The Discovery and Colonization of America, and Immigration to the United States: A Lecture Delivered Before the New York Historical Society, in Metropolitan Hall, on the 1st of June, 1853

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Little, Brown and Company, 1853 - 32 pagina's

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Pagina 15 - Far different there from all that charmed before The various terrors of that horrid shore; Those blazing suns that dart a downward ray, And fiercely shed intolerable day; Those matted woods, where birds forget to sing, But silent bats in drowsy clusters cling; Those poisonous fields with rank luxuriance crowned, Where the dark scorpion gathers death around; Where at each step the stranger fears to wake The rattling terrors of the vengeful snake; Where crouching tigers wait their hapless prey, And...
Pagina 7 - Pent in this fortress of the North, Think'st thou we will not sally forth, To spoil the spoiler as we may, And from the robber rend the prey ? Ay, by my soul!
Pagina 15 - Through torrid tracts with fainting steps they go, Where wild Altama murmurs to their woe. Far different there from all that charmed before, The various terrors of that horrid shore; Those blazing suns that dart a downward ray, And fiercely shed intolerable day; Those matted woods where birds forget to sing; But silent bats in drowsy clusters cling; Those poisonous fields with rank luxuriance crowned, Where the dark scorpion gathers death around; Where at each step the stranger fears to wake The...
Pagina 1 - I shall be gratified if, after honoring my hasty sketch with your kind attention, you shall deem it worth filling up from your own stores of knowledge and thought. You will forgive me, if, in the attempt to give a certain completeness to the narrative, I shall be led to glance at a few facts, which, however interesting, may seem to you too familiar for repetition. In the last quarter of the fifteenth century, an Italian mariner, a citizen of the little republic of Genoa, who had hitherto gained his...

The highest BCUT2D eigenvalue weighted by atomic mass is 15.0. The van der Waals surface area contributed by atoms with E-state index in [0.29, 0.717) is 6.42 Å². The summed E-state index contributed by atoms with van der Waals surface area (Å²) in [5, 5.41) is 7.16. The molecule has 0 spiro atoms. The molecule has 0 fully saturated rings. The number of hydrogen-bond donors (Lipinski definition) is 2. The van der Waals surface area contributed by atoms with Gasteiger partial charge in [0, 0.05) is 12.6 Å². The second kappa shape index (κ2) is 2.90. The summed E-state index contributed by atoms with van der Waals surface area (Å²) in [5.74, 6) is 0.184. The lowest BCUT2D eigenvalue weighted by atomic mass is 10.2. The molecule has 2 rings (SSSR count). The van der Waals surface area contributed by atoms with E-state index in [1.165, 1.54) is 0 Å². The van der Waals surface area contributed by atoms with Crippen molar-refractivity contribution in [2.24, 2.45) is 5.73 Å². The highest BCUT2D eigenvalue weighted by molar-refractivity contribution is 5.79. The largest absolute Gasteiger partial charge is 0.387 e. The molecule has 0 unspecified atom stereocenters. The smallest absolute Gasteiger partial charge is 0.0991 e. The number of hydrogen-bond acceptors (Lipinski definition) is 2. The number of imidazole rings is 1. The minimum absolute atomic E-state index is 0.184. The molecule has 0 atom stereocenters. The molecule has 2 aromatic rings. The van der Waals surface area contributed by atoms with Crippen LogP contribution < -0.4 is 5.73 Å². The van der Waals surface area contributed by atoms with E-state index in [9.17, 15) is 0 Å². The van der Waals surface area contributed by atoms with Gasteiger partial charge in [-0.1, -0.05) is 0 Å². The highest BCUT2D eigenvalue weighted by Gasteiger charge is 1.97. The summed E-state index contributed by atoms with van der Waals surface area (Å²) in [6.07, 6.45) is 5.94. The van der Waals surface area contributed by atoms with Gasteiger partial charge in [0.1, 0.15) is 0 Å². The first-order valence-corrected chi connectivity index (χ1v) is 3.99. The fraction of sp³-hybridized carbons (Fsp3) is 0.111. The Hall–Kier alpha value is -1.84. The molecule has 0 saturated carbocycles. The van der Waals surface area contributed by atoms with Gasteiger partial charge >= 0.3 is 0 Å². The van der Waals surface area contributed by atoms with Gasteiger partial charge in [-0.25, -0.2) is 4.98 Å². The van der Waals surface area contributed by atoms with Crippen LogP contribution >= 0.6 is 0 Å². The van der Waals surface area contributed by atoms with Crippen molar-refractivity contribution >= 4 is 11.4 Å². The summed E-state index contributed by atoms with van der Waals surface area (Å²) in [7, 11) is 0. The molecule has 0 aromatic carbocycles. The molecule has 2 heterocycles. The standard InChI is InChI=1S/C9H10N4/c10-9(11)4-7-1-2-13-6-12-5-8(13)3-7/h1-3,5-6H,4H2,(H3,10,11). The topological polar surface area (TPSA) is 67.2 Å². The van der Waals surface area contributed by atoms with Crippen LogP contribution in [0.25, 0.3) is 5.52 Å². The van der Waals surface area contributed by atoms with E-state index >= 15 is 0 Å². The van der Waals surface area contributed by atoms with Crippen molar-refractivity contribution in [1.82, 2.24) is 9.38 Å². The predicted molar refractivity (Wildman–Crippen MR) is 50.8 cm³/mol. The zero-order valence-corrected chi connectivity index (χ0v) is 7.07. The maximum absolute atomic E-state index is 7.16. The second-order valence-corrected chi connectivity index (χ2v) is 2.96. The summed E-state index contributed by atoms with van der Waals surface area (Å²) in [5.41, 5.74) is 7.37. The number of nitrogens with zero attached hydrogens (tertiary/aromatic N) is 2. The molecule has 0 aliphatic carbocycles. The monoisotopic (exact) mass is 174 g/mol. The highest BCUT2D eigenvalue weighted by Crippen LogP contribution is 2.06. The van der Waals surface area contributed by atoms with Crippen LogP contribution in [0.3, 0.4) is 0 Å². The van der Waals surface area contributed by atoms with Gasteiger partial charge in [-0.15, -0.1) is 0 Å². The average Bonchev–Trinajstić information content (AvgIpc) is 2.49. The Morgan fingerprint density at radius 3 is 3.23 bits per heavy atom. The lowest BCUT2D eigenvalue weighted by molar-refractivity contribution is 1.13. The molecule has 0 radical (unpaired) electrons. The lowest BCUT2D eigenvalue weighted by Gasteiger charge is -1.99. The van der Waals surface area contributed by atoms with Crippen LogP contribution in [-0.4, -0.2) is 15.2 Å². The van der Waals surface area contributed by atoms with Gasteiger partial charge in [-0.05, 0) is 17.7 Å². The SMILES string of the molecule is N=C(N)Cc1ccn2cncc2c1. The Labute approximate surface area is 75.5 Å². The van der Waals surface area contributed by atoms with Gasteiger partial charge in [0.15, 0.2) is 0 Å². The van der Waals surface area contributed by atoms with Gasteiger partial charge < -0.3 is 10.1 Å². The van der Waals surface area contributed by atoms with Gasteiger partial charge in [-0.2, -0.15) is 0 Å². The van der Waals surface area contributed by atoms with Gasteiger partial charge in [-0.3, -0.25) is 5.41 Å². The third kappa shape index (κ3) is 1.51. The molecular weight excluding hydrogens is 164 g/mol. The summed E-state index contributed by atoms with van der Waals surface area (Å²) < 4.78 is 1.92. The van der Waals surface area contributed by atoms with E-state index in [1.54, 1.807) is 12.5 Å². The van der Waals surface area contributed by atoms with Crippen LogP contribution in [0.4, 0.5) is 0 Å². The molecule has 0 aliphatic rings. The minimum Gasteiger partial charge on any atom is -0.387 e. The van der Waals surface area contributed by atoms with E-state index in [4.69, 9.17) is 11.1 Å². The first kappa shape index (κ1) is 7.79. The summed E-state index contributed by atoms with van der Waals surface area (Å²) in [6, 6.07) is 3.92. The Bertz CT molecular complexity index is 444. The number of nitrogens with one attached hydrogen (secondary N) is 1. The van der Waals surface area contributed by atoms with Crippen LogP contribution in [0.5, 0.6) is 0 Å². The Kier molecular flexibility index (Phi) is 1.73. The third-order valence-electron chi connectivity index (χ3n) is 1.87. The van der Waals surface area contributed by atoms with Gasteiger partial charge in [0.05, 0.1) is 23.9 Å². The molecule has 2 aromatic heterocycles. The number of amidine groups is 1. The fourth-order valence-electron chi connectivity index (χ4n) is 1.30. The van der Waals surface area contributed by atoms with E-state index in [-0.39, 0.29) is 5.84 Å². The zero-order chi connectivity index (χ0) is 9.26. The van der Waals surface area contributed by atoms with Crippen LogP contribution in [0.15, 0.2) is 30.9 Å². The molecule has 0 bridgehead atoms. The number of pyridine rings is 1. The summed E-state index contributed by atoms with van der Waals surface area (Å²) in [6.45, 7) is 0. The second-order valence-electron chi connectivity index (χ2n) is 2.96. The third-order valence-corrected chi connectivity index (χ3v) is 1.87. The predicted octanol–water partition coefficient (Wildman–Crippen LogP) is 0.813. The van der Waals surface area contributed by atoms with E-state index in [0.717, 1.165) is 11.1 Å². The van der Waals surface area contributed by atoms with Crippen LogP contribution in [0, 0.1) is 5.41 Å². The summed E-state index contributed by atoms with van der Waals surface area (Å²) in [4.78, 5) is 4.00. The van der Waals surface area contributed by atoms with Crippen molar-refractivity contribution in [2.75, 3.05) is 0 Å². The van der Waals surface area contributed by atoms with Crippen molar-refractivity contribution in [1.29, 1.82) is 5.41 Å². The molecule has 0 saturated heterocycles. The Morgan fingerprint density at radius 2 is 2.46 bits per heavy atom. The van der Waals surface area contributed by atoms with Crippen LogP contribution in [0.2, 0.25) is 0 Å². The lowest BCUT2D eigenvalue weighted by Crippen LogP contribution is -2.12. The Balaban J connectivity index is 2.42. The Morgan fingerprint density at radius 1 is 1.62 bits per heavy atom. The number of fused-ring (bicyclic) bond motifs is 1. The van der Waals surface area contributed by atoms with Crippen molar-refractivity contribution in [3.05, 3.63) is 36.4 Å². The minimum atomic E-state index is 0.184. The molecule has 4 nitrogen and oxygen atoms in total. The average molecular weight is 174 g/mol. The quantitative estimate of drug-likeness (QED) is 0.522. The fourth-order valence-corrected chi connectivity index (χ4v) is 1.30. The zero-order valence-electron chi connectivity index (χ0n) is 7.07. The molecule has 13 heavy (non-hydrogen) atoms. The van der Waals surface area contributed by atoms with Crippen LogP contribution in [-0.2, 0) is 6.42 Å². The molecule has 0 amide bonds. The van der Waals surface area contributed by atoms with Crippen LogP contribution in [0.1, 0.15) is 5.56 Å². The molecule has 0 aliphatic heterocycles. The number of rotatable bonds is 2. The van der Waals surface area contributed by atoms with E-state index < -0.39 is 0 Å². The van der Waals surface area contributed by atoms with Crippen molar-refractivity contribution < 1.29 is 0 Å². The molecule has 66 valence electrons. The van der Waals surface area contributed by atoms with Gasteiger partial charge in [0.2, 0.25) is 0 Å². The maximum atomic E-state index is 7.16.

Pagina 4 - America, and towering galleons will be despatched to bring home the guilty treasures to Spain ; but three small vessels, two of which were without a deck, and neither of them probably exceeding the capacity of a pilot-boat, and even these impressed into the public service, compose the expedition, fitted out under royal patronage, to realize that magnificent conception in which the creative mind of Columbus had planted the germs of a new world. No chapter of romance equals the interest of this expedition....
Pagina 15 - Even now, perhaps, by cold and hunger led, At proud men's doors they ask a little bread ! Ah, no. To distant climes, a dreary scene, Where half the convex world intrudes between, Through torrid tracts with fainting steps they go, Where wild Altama murmurs to their woe. Far different there from all that charmed before...
Pagina 5 - ... of October, 1492, the moving light seen by the sleepless eye of the great discoverer himself, from the deck of the Santa Maria, and in the morning the real, undoubted land, swelling up from the bosom of the deep, with its plains, and hills, and forests, and rocks, and streams, and strange, new races of men ; — these are incidents in which the authentic history of the discovery of our Continent excels the specious wonders of romance, as much as gold excels tinsel, or the sun in the heavens outshines...
Pagina 3 - After years of fruitless and heart-sick solicitation, after offering in effect to this monarch and to that monarch the gift of a hemisphere, the great discoverer touches upon a partial success. He succeeds, not in enlisting the sympathy of his countrymen at Genoa and Venice for a brave brother sailor; not in giving a new direction to the spirit of maritime...
Pagina 4 - Palos,H where, a few years before, he had begged a morsel of bread and a cup of water for his wayworn child ; his final farewell to the Old World at the Cana'ries ;** his entrance upon the trade-winds...
Pagina 27 - England, where wages have been kept down to the starvation-point by the struggle between the native population and the inhabitants of the sister island for that employment and food, of which there is not enough for both. This benefit will extend from England to ourselves, and will lessen the pressure of that competition which our labor is obliged to sustain, with the ill-paid labor of Europe. In addition to all this, the constant influx into America of stout and efficient hands supplies the greatest...

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